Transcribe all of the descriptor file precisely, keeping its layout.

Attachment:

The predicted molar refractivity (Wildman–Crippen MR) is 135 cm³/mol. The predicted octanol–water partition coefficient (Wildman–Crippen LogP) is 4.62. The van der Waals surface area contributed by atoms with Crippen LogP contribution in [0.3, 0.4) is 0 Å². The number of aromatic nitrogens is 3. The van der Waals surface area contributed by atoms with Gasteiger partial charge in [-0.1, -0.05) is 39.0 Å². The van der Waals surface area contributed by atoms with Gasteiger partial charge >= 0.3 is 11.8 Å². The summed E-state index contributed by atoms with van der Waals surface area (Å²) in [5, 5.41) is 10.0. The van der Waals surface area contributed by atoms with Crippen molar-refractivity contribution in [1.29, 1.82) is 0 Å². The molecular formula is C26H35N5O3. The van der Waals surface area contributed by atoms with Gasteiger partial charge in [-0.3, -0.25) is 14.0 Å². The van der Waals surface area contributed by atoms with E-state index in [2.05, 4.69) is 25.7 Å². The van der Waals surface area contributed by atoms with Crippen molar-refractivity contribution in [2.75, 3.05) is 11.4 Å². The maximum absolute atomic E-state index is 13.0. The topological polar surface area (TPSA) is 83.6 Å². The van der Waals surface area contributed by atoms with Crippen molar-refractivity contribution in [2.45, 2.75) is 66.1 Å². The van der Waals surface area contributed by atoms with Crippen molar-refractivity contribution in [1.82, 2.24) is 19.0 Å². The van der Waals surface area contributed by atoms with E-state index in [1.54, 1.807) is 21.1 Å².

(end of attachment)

The predicted molar refractivity (Wildman–Crippen MR) is 135 cm³/mol. The predicted octanol–water partition coefficient (Wildman–Crippen LogP) is 4.62. The van der Waals surface area contributed by atoms with Crippen LogP contribution in [0.3, 0.4) is 0 Å². The number of aromatic nitrogens is 3. The van der Waals surface area contributed by atoms with Gasteiger partial charge in [-0.1, -0.05) is 39.0 Å². The van der Waals surface area contributed by atoms with Gasteiger partial charge >= 0.3 is 11.8 Å². The summed E-state index contributed by atoms with van der Waals surface area (Å²) in [5, 5.41) is 10.0. The van der Waals surface area contributed by atoms with Crippen molar-refractivity contribution in [1.29, 1.82) is 0 Å². The molecular formula is C26H35N5O3. The van der Waals surface area contributed by atoms with Gasteiger partial charge in [-0.3, -0.25) is 14.0 Å². The van der Waals surface area contributed by atoms with E-state index in [2.05, 4.69) is 25.7 Å². The van der Waals surface area contributed by atoms with Crippen molar-refractivity contribution in [2.75, 3.05) is 11.4 Å². The maximum absolute atomic E-state index is 13.0. The topological polar surface area (TPSA) is 83.6 Å². The van der Waals surface area contributed by atoms with Crippen molar-refractivity contribution in [2.45, 2.75) is 66.1 Å². The van der Waals surface area contributed by atoms with Crippen molar-refractivity contribution in [1.82, 2.24) is 19.0 Å². The van der Waals surface area contributed by atoms with E-state index in [1.54, 1.807) is 21.1 Å².